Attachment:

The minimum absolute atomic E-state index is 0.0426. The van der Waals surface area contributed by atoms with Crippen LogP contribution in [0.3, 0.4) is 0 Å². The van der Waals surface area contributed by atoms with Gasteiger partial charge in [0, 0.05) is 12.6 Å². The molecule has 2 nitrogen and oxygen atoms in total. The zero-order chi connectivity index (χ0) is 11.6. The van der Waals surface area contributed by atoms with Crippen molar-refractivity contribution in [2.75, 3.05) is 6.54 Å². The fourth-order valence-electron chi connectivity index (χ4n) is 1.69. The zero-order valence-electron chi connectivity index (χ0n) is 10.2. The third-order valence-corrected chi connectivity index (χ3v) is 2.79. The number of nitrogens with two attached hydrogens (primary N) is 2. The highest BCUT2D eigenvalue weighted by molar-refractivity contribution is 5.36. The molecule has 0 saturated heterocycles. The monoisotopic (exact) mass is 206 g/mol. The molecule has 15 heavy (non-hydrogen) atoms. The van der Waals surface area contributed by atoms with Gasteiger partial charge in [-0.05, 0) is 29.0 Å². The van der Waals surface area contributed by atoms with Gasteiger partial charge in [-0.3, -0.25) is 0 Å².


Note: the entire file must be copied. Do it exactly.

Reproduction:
The minimum absolute atomic E-state index is 0.0426. The van der Waals surface area contributed by atoms with Crippen LogP contribution in [0.3, 0.4) is 0 Å². The van der Waals surface area contributed by atoms with Gasteiger partial charge in [0, 0.05) is 12.6 Å². The molecule has 2 nitrogen and oxygen atoms in total. The zero-order chi connectivity index (χ0) is 11.6. The van der Waals surface area contributed by atoms with Crippen molar-refractivity contribution in [2.75, 3.05) is 6.54 Å². The fourth-order valence-electron chi connectivity index (χ4n) is 1.69. The zero-order valence-electron chi connectivity index (χ0n) is 10.2. The third-order valence-corrected chi connectivity index (χ3v) is 2.79. The number of nitrogens with two attached hydrogens (primary N) is 2. The highest BCUT2D eigenvalue weighted by molar-refractivity contribution is 5.36. The molecule has 0 saturated heterocycles. The monoisotopic (exact) mass is 206 g/mol. The molecule has 15 heavy (non-hydrogen) atoms. The van der Waals surface area contributed by atoms with Gasteiger partial charge in [-0.05, 0) is 29.0 Å². The van der Waals surface area contributed by atoms with Gasteiger partial charge in [-0.3, -0.25) is 0 Å².